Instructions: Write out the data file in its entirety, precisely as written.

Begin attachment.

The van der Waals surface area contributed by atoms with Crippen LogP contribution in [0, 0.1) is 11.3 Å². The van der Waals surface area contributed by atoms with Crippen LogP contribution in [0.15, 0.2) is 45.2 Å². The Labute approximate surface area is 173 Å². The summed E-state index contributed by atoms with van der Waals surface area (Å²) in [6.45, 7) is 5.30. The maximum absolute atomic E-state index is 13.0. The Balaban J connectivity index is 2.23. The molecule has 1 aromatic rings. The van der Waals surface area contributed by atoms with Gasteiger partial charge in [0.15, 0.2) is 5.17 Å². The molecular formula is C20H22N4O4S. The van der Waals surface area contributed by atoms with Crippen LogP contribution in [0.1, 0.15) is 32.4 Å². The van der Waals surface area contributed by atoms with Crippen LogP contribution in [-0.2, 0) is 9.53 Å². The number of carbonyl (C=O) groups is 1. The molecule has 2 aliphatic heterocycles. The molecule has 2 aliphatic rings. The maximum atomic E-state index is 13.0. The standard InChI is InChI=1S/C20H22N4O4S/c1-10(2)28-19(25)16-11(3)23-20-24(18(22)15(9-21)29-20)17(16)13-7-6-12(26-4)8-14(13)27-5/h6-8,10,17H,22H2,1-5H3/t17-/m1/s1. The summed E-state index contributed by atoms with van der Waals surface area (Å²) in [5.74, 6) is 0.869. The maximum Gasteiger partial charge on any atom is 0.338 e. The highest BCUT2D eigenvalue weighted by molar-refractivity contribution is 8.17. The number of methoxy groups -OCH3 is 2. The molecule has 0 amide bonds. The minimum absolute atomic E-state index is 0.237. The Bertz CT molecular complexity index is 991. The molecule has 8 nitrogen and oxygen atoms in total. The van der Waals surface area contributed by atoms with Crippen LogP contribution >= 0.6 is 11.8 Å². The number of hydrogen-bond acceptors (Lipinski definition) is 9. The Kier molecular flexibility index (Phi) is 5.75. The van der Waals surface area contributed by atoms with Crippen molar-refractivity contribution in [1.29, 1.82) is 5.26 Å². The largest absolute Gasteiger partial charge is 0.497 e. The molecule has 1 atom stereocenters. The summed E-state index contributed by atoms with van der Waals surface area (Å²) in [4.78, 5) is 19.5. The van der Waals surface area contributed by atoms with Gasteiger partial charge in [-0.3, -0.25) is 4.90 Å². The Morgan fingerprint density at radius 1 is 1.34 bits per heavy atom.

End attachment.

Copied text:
The van der Waals surface area contributed by atoms with Crippen LogP contribution in [0, 0.1) is 11.3 Å². The van der Waals surface area contributed by atoms with Crippen LogP contribution in [0.15, 0.2) is 45.2 Å². The Labute approximate surface area is 173 Å². The summed E-state index contributed by atoms with van der Waals surface area (Å²) in [6.45, 7) is 5.30. The maximum absolute atomic E-state index is 13.0. The Balaban J connectivity index is 2.23. The molecule has 1 aromatic rings. The van der Waals surface area contributed by atoms with Gasteiger partial charge in [0.15, 0.2) is 5.17 Å². The molecular formula is C20H22N4O4S. The van der Waals surface area contributed by atoms with Crippen LogP contribution in [0.1, 0.15) is 32.4 Å². The van der Waals surface area contributed by atoms with Crippen LogP contribution in [-0.2, 0) is 9.53 Å². The number of carbonyl (C=O) groups is 1. The molecule has 2 aliphatic heterocycles. The molecule has 2 aliphatic rings. The maximum atomic E-state index is 13.0. The standard InChI is InChI=1S/C20H22N4O4S/c1-10(2)28-19(25)16-11(3)23-20-24(18(22)15(9-21)29-20)17(16)13-7-6-12(26-4)8-14(13)27-5/h6-8,10,17H,22H2,1-5H3/t17-/m1/s1. The summed E-state index contributed by atoms with van der Waals surface area (Å²) in [5.74, 6) is 0.869. The maximum Gasteiger partial charge on any atom is 0.338 e. The highest BCUT2D eigenvalue weighted by molar-refractivity contribution is 8.17. The number of methoxy groups -OCH3 is 2. The molecule has 0 amide bonds. The minimum absolute atomic E-state index is 0.237. The Bertz CT molecular complexity index is 991. The molecule has 8 nitrogen and oxygen atoms in total. The van der Waals surface area contributed by atoms with Crippen LogP contribution >= 0.6 is 11.8 Å². The number of hydrogen-bond acceptors (Lipinski definition) is 9. The Kier molecular flexibility index (Phi) is 5.75. The van der Waals surface area contributed by atoms with Crippen molar-refractivity contribution in [1.29, 1.82) is 5.26 Å². The largest absolute Gasteiger partial charge is 0.497 e. The molecule has 1 atom stereocenters. The summed E-state index contributed by atoms with van der Waals surface area (Å²) in [4.78, 5) is 19.5. The van der Waals surface area contributed by atoms with Gasteiger partial charge in [-0.3, -0.25) is 4.90 Å². The Morgan fingerprint density at radius 1 is 1.34 bits per heavy atom.